Entebbe Blu-ray Review
Where's the Delta Force when you need them?
Entebbe Film Review
Taking a more documentary-style approach to the events that inspired The Delta Force, Entebbe somehow drains the tension out of an extremely tense situation.The Israel/Palestine conflict, as with many, has thoroughly blurred the lines between the concepts of freedom fighters and terrorists. When it comes to hijacking passenger aircraft, however, few find as much grey area, leaving it an easy set-up for thrilling action films about special ops groups trying to rescue innocent people caught in a confined space thousands of feet into the air. Whether we're talking The Delta Force or Executive Decision, or numerous others, few of these films have even tried to justify the actions of the terrorists.
Entebbe attempts to rectify that, looking behind the machinations of the PLFP (Popular Front for the Liberation of Palestine), an increasingly desperate organisation that, in the film, find themselves on the brink of collapse at the hands of the Israeli forces and compelled to take some drastic action to free their incarcerated comrades, namely, hijacking a plane with 200-odd passengers, en route from Tel Aviv to Paris, and landing in Africa. Personally welcomed by Idi Amin, the quartet of terrorists find their numbers bolstered by the Ugandan military, leaving the Israeli Government in a bind over how to get the hostages back in one piece.
Entebbe doesn't know what it wants to be and suffers greatly as a result
It's hard to know whether it would be possible to ever really get behind the people who hijacked this plane, but Director Jose Padilha's attempts are distinctly ineffective. Indeed the excellent and seemingly pro-Israel Spielberg movie Munich often afforded a much more interesting look at both sides through the moral quandary that the protagonists find themselves in, and in attempting to stay out of politics to merely describe events, Padilha seldom gets into the mindset of either the freedom fighting terrorists or the armed forces behind the desperate raid, leaving Entebbe a stodgy film but one with no depth.
The acting is solid, given what they are working with, but Entebbe (also known as 7 days in Entebbe - which was somewhat wisely removed given that almost nothing happens over that entire week) doesn't know what it wants to be and suffers greatly as a result.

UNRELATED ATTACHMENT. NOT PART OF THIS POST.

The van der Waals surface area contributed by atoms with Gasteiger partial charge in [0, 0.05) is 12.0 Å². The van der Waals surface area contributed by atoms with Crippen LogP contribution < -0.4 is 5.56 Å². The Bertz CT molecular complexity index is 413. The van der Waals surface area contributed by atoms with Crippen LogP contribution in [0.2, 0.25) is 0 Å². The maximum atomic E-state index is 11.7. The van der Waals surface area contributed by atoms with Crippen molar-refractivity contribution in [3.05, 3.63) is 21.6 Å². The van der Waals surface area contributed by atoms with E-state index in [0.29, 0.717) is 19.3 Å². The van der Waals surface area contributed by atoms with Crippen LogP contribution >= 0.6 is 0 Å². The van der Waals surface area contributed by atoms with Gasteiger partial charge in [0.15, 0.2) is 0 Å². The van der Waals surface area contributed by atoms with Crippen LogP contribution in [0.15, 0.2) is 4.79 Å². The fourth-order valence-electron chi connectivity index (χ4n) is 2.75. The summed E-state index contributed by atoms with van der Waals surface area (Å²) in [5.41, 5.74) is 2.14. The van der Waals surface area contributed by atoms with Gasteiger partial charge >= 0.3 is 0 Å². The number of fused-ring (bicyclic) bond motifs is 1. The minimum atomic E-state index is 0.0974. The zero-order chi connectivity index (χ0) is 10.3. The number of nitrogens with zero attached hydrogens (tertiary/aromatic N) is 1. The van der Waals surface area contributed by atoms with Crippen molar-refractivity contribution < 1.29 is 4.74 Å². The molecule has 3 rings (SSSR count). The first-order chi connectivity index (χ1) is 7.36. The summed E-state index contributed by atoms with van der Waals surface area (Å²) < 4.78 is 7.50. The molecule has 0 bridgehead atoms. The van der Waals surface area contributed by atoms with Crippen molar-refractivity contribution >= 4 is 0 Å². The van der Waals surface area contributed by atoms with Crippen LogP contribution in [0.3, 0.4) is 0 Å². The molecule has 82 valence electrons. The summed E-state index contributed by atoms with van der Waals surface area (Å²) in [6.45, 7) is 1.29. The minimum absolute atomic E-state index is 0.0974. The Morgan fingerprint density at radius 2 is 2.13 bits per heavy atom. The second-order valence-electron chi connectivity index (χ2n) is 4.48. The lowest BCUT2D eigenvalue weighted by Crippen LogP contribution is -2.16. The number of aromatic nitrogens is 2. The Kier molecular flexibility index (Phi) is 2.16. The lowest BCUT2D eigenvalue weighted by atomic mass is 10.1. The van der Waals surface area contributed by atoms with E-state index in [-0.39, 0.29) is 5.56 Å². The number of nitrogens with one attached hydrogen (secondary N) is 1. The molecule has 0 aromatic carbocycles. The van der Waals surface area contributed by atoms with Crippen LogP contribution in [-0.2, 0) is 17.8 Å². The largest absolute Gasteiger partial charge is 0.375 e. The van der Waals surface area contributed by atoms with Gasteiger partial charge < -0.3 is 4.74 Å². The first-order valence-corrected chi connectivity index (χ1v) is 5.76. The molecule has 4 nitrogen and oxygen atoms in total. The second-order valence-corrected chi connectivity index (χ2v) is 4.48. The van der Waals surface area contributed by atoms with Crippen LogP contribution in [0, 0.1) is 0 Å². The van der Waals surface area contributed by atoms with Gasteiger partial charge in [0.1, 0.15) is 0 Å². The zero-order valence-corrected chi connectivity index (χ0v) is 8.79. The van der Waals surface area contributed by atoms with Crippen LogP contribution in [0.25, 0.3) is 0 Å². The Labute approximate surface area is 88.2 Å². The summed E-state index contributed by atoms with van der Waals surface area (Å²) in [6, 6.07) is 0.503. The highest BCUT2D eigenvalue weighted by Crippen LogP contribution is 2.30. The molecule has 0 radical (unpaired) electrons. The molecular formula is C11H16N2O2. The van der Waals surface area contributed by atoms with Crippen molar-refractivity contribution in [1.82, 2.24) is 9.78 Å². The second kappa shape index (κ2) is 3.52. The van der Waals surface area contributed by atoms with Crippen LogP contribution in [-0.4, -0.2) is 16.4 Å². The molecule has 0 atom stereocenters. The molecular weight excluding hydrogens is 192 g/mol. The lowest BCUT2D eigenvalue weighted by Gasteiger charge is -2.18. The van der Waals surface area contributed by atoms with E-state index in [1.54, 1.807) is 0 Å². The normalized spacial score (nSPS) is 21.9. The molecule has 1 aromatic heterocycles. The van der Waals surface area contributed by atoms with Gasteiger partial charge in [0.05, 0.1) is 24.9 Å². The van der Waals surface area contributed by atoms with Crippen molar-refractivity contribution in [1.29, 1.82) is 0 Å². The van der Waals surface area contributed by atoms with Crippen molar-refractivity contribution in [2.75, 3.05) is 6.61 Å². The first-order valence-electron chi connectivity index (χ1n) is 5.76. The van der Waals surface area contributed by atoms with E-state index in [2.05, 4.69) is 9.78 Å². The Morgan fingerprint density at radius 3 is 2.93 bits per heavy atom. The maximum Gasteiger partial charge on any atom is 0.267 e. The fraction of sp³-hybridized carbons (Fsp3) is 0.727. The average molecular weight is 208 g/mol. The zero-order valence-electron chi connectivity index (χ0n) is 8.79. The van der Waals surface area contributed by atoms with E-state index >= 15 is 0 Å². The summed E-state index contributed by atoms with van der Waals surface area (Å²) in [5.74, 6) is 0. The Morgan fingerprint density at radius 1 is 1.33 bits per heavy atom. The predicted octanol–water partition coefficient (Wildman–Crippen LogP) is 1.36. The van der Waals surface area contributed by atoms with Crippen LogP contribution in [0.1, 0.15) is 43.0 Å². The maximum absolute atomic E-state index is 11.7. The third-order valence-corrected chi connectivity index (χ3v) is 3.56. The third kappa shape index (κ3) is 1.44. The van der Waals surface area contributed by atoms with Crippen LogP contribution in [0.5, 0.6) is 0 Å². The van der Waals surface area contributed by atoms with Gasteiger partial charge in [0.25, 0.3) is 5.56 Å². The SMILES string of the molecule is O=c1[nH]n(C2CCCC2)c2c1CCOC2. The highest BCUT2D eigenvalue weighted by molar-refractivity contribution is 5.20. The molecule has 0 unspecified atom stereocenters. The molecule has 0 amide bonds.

Entebbe Blu-ray PictureEntebbe comes to Region B locked UK Blu-ray courtesy of Entertainment One, afforded a very good and largely demo quality 1080p/AVC-encoded video presentation framed in the movie's original theatrical aspect ratio of 2.4:1 widescreen.
Very good and largely demo quality
Detail is excellent, with superior clarity throughout. There's a 70s tone to the piece but it isn't derived from grainy tones, instead revelling in the sun-drenched locales and period clothing. Softness is never an issue, and whilst a couple of CG-backdrop shots do become vaguely apparent, there's little really to complain about in the image, which benefits from rich tones, solid blacks and almost no defects.
Entebbe Blu-ray SoundA strong track
The accompanying DTS-HD Master Audio 5.1 track never really gets better than its opening few minutes, as the introductory crawl is punctuated by perfectly choreographed drum beats (later replicated for the raid). Unfortunately that brief spell of imagination doesn't really seep into the rest of the piece until towards the very end, which leads to a distinct loss of momentum in between; something seldom rectified by the background score. Dialogue remains firmly prioritised across the array, and a few gunshots ring true, with the authentic aircraft noises affording a persistent background. It's a strong track, but never as innovative as that opening crawl.
Entebbe Blu-ray ExtrasNothing but some additional dance sequences and a brief Featurette
Entebbe Blu-ray VerdictA solid release
Entebbe is a tale which has been told many times before, with largely fictionalised accounts often providing the most entertainment. A more politically-infused approach is welcome, but this angle doesn't always work with this particular production, which never really gets to know its key players, and drops the ball on tension in its attempt to be more documentary-like in nature. Argo and Munich covered similar territory much more effectively, whilst pure entertainment value is still owned by the likes of The Delta Force.
The UK Blu-ray affords the film excellent video and strong audio, as well as a smattering of extra features, leaving it a solid release for fans of the film to check out.
Suggested retail price when reviewed: £9.99
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